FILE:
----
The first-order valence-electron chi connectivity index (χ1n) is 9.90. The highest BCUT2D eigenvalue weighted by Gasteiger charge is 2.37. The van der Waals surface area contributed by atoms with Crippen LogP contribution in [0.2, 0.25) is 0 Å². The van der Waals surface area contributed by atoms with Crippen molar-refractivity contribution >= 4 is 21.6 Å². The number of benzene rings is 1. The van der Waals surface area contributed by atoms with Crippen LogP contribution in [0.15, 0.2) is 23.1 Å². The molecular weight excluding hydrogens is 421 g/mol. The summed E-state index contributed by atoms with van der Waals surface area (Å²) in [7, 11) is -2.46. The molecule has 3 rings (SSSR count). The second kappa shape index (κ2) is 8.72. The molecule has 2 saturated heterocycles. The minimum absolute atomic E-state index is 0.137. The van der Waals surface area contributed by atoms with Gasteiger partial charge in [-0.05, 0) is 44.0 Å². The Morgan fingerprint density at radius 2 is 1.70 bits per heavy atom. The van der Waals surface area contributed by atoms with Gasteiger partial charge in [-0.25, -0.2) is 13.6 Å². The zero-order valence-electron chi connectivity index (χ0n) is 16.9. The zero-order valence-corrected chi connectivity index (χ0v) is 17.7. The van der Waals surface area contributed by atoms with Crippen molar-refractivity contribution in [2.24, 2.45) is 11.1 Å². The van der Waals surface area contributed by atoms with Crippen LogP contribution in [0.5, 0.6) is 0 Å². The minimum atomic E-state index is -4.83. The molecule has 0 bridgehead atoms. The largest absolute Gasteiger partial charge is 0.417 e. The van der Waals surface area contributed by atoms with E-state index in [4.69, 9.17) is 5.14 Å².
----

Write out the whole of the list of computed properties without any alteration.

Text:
The first-order valence-electron chi connectivity index (χ1n) is 9.90. The highest BCUT2D eigenvalue weighted by Gasteiger charge is 2.37. The van der Waals surface area contributed by atoms with Crippen LogP contribution in [0.2, 0.25) is 0 Å². The van der Waals surface area contributed by atoms with Crippen molar-refractivity contribution >= 4 is 21.6 Å². The number of benzene rings is 1. The van der Waals surface area contributed by atoms with Crippen LogP contribution in [0.15, 0.2) is 23.1 Å². The molecular weight excluding hydrogens is 421 g/mol. The summed E-state index contributed by atoms with van der Waals surface area (Å²) in [7, 11) is -2.46. The molecule has 3 rings (SSSR count). The second kappa shape index (κ2) is 8.72. The molecule has 2 saturated heterocycles. The minimum absolute atomic E-state index is 0.137. The van der Waals surface area contributed by atoms with Gasteiger partial charge in [-0.05, 0) is 44.0 Å². The Morgan fingerprint density at radius 2 is 1.70 bits per heavy atom. The van der Waals surface area contributed by atoms with Gasteiger partial charge in [-0.25, -0.2) is 13.6 Å². The zero-order valence-electron chi connectivity index (χ0n) is 16.9. The zero-order valence-corrected chi connectivity index (χ0v) is 17.7. The van der Waals surface area contributed by atoms with Crippen molar-refractivity contribution in [2.24, 2.45) is 11.1 Å². The van der Waals surface area contributed by atoms with Crippen LogP contribution in [0.5, 0.6) is 0 Å². The minimum atomic E-state index is -4.83. The molecule has 0 bridgehead atoms. The largest absolute Gasteiger partial charge is 0.417 e. The van der Waals surface area contributed by atoms with E-state index in [4.69, 9.17) is 5.14 Å².